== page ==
Recently, small brush fires have started popping up around the valley. On June 27, a five-acre brush fire exploded into a 2,500-acre wildfire in a matter of hours. This wildfire, now known as the Diamond Fire, borders McDowell Mountain Regional Park, which is managed by Maricopa County.
"On June 27, working closely with Scottsdale Fire Department, we evacuated and closed McDowell Mountain Regional Park to protect visitors and staff," said Maricopa County Supervisor Thomas Galvin, who represents District 2, where the park is located. "Unfortunately, some fire damage did occur, though so far, it has been minimal. Since the majority of the County's regional parks now border housing communities, I have asked our Parks Department if there are additional measures we can take to minimize the chance of a wildfire igniting in one of our parks. Fortunately, there are, and we are taking action."
"For the past month, my team has been monitoring the moisture in the air and the vegetation in the parks," said R.J. Cardin, Maricopa County Parks and Recreation director. "We have also been strategically clearing brush in areas to create fire breaks and defensible spaces. This spring, we had an abundance of vegetation growth, which now serves as fuel to help spread wildfires. Given what we're seeing at McDowell Mountain Regional Park, we have decided to heighten our fire restrictions to include smoking. This decision is not a knee-jerk reaction to the current situation but rather a preventative measure to keep park visitors, the natural resources, and communities that surround the parks safe."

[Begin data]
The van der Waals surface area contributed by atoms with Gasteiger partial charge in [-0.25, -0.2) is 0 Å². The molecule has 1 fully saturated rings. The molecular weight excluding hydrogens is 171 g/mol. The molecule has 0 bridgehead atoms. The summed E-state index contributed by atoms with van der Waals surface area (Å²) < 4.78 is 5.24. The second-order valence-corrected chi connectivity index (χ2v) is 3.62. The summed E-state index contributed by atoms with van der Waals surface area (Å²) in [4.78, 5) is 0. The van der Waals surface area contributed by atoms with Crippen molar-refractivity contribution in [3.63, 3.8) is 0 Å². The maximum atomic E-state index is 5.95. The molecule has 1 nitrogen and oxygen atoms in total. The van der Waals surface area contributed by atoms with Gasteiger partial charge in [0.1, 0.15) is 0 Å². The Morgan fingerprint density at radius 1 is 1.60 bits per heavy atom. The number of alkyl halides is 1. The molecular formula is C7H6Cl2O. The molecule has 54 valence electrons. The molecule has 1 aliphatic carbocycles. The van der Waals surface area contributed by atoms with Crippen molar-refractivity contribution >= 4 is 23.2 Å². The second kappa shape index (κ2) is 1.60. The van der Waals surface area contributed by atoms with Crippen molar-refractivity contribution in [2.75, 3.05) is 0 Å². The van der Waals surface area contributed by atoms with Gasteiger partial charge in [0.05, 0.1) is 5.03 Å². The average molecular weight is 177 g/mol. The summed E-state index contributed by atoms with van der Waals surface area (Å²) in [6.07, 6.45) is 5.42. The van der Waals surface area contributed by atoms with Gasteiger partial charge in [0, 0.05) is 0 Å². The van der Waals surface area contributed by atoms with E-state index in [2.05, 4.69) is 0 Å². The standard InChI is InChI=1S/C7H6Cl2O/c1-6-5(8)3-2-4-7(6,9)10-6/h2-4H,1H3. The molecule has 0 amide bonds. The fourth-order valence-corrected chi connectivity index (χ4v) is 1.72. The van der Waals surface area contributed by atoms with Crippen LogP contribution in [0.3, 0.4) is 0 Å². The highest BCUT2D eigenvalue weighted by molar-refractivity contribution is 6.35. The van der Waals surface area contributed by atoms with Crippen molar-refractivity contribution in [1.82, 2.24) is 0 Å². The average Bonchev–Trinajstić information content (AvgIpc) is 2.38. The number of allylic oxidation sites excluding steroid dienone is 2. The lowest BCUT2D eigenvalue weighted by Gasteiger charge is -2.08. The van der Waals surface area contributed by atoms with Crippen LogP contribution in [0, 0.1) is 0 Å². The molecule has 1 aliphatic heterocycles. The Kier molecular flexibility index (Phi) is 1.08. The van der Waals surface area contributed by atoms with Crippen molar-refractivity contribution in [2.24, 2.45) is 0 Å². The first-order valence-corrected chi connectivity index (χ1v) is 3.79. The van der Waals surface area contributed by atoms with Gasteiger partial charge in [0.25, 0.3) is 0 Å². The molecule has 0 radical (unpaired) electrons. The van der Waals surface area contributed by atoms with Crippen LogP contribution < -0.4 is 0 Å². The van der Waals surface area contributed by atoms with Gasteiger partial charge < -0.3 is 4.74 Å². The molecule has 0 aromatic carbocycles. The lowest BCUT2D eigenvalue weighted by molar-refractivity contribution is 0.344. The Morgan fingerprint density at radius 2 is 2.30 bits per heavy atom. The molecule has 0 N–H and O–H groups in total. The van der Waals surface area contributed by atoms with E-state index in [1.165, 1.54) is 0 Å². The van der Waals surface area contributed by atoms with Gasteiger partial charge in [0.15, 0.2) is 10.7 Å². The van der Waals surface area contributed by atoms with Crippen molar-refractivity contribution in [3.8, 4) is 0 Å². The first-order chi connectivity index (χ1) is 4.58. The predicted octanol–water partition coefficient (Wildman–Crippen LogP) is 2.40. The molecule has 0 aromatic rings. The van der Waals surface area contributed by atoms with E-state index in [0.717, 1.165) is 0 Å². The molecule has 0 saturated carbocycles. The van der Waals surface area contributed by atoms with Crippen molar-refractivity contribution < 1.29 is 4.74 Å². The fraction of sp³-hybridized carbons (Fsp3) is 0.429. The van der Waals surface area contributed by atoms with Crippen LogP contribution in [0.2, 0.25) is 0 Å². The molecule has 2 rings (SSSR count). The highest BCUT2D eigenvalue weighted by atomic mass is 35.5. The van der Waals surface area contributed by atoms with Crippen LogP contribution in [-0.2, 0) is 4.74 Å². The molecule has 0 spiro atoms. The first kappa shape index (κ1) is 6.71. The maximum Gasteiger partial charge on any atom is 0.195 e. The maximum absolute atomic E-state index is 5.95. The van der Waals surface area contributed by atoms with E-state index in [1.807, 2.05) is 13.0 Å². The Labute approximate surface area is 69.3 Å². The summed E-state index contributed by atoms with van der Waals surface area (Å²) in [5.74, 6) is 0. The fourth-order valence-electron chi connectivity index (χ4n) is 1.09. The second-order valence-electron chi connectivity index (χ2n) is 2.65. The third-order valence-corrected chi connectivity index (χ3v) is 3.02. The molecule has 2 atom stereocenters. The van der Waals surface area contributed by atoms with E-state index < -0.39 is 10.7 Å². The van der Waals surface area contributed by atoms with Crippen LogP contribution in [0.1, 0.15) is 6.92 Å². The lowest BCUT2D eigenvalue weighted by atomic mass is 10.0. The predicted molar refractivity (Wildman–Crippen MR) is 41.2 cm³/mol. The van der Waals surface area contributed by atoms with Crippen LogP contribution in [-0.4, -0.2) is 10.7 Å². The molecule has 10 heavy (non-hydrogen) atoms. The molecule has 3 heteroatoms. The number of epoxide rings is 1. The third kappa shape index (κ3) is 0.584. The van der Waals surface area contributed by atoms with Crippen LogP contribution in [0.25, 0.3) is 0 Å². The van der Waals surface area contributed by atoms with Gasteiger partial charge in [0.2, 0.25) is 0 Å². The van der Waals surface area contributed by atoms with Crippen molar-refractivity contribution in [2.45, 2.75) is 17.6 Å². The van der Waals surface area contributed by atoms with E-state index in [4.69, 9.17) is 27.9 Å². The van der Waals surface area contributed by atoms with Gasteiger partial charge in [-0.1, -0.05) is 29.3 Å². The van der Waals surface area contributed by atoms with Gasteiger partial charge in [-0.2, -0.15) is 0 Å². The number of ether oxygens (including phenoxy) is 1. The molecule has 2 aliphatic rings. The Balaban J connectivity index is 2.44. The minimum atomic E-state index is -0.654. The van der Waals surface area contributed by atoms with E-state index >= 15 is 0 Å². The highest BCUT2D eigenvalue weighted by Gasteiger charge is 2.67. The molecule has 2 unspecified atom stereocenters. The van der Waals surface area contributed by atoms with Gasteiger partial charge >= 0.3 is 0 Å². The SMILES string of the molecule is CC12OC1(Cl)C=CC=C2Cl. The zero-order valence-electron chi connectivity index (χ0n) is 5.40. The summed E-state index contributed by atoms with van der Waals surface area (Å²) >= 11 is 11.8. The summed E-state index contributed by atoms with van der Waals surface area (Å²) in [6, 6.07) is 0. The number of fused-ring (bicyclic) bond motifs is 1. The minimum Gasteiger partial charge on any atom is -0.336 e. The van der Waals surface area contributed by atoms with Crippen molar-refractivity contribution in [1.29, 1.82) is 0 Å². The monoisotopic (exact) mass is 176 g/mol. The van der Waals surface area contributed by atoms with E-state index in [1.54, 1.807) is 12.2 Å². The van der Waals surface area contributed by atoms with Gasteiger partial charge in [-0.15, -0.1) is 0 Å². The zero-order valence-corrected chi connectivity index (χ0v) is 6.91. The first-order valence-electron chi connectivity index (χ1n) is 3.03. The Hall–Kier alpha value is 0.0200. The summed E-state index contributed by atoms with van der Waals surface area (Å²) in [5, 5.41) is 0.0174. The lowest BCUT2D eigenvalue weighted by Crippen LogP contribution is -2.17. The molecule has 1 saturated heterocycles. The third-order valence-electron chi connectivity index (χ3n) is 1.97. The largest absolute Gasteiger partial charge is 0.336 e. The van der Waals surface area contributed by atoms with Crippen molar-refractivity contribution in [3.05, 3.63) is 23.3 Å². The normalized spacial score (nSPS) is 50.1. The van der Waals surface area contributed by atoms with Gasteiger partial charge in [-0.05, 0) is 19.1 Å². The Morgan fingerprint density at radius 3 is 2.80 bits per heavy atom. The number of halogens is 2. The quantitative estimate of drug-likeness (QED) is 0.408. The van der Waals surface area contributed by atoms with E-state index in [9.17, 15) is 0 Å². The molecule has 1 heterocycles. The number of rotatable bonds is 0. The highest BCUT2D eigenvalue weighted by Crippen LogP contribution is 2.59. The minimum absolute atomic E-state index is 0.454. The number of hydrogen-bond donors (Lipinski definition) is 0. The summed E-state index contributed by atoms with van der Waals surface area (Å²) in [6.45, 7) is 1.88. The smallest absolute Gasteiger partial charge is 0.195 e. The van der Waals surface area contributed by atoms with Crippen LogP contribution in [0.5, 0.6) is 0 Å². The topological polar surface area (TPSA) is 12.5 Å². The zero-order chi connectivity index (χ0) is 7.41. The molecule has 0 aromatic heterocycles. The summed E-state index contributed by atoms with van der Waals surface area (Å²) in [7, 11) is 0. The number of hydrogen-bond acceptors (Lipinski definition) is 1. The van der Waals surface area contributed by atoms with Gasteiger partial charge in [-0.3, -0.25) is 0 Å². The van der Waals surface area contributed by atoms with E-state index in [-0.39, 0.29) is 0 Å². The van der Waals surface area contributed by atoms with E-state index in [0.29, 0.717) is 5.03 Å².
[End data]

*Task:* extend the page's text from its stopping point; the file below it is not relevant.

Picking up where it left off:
Effective Thursday, June 29, smoking in Maricopa County's regional parks will be prohibited, except within enclosed vehicles or campers. Individuals who smoke are asked to ensure that all materials are fully extinguished and disposed of properly. The Maricopa County Parks and Recreation Department initiated its annual fire ban on May 1.
The department's decision to increase fire restrictions aligns with the Bureau of Land Management, Tonto National Forest, and Arizona State Park's current fire restrictions.
The usual restrictions, which include banning the use of all campfires, fire pits, and charcoal in grills or any other manner, are still in effect; however, it is acceptable to use gas/propane grills in designated areas. Violation of Park Rule R-113 may result in a citation. A date to lift the fire ban has not been established.
Eleven Maricopa County regional parks have been affected by the fire ban: Lake Pleasant Regional Park, White Tank Mountain Regional Park, Adobe Dam Regional Park, Buckeye Hills Regional Park, Estrella Mountain Regional Park, Hassayampa River Preserve, San Tan Mountain Regional Park, Usery Mountain Regional Park, McDowell Mountain Regional Park, Cave Creek Regional Park, and Spur Cross Ranch Conservation Area.
If you have any questions regarding the fire ban, contact the Maricopa County Parks and Recreation Department at (602) 506-2930, or visit www.maricopa.gov/parks.